Frequently Asked Questions
1. Is balloon valvuloplasty invasive?
No, balloon valvuloplasty is not an invasive procedure. Percutaneous balloon valvuloplasty is a minimally invasive treatment done by inserting a catheter through the groin. The catheter has a little deflated balloon at its tip, which is used to open constricted heart valves.
2. How effective is balloon valvuloplasty?
Balloon valvuloplasty is an effective procedure for aortic valve stenosis in children, teenagers, and young adults, but it gives little success in older adults.
3. How long does a balloon valvuloplasty surgery take?
Valvuloplasty normally takes 1 to 2 hours to complete.
4. Why is Balloon Valvuloplasty not advised for the elderly?
Due to restenosis, balloon valvuloplasty is ineffective in older persons, as the valve narrows again within 6 to 12 months following the treatment.
5. How long does a balloon mitral valvuloplasty last?
Balloon mitral valvuloplasty typically lasts five to seven years in children and young adults, and it is safe to repeat the treatment. However, in older adults, the valve narrows again (restenosis) within 6 to 12 months following the treatment.
6. How successful is balloon valvuloplasty?
Balloon valvuloplasty is a typically effective treatment for aortic valve stenosis in youngsters, but its efficacy in older individuals is restricted.
7. Is valvuloplasty a long-term treatment for aortic stenosis?
No, valvuloplasty isn't a long-term fix. Adults may benefit from balloon valvuloplasty for immediate alleviation and improved heart function, but there is a high risk of restenosis, necessitating valve replacement in the future.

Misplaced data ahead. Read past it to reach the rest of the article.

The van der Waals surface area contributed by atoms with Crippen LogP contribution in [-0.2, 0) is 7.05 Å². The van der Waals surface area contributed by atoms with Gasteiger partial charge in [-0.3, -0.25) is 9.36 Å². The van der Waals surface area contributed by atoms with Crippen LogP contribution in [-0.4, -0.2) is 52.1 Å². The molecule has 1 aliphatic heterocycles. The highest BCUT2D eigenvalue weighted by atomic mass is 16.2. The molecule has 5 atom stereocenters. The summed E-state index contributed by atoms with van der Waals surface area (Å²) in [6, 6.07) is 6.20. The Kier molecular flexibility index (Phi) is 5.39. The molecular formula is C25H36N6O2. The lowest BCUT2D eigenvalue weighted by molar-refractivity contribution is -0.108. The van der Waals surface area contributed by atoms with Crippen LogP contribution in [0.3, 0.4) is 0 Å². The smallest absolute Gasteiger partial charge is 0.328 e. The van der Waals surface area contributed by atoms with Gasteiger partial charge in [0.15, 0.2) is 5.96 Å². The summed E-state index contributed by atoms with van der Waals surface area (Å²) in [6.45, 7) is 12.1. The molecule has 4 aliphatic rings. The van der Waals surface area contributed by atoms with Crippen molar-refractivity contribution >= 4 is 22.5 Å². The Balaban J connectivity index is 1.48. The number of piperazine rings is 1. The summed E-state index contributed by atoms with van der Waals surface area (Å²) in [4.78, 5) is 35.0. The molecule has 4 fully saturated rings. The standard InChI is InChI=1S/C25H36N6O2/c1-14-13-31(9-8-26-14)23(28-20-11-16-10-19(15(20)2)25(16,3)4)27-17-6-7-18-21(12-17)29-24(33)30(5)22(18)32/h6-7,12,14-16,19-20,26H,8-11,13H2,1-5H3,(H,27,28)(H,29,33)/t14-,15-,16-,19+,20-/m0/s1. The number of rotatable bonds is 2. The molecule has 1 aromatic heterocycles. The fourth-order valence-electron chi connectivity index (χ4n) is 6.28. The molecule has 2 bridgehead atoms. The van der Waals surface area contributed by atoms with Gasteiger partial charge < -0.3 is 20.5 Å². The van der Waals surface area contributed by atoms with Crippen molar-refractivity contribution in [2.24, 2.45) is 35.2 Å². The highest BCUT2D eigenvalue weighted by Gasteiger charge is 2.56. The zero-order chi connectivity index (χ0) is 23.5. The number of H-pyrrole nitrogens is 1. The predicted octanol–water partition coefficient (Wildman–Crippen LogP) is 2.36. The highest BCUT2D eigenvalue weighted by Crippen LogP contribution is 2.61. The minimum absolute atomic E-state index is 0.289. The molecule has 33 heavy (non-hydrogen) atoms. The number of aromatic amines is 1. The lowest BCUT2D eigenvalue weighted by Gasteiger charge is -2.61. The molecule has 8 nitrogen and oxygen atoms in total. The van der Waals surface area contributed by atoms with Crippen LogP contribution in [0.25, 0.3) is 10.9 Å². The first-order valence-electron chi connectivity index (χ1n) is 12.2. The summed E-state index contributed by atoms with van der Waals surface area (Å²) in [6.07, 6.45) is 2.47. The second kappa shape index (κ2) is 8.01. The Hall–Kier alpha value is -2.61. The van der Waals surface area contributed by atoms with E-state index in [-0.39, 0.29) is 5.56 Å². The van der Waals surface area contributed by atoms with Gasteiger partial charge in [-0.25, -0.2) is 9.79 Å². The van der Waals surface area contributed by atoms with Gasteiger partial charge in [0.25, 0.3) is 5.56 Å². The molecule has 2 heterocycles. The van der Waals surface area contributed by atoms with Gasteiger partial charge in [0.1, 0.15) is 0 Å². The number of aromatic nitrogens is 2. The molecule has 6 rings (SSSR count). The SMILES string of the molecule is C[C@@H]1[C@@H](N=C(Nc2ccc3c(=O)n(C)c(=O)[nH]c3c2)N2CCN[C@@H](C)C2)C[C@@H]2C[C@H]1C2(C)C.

8. What is aortic stenosis and how does it affect you?
Aortic stenosis is a form of valve disease in which the valves gradually harden due to calcium deposition on the valves, causing the valves to stiffen and not fully open. This narrows the passageway for blood to pass through. To pump blood through this narrower hole, the heart must work harder.
9. What is the treatment for aortic stenosis?
If you have mild or moderate aortic valve stenosis, your doctor will monitor you on a regular basis. You will most likely wait till your stenosis is severe before having surgery. Balloon valvuloplasty is a procedure that enlarges the valve opening in some young persons or pregnant women. If you have significant stenosis, a valve replacement is likely. An open-heart surgery or a minimally invasive method can be used to replace a valve.
10. What happens if you don't treat severe aortic stenosis?
If you have significant stenosis and do not receive treatment, you run the danger of dying abruptly or having heart failure.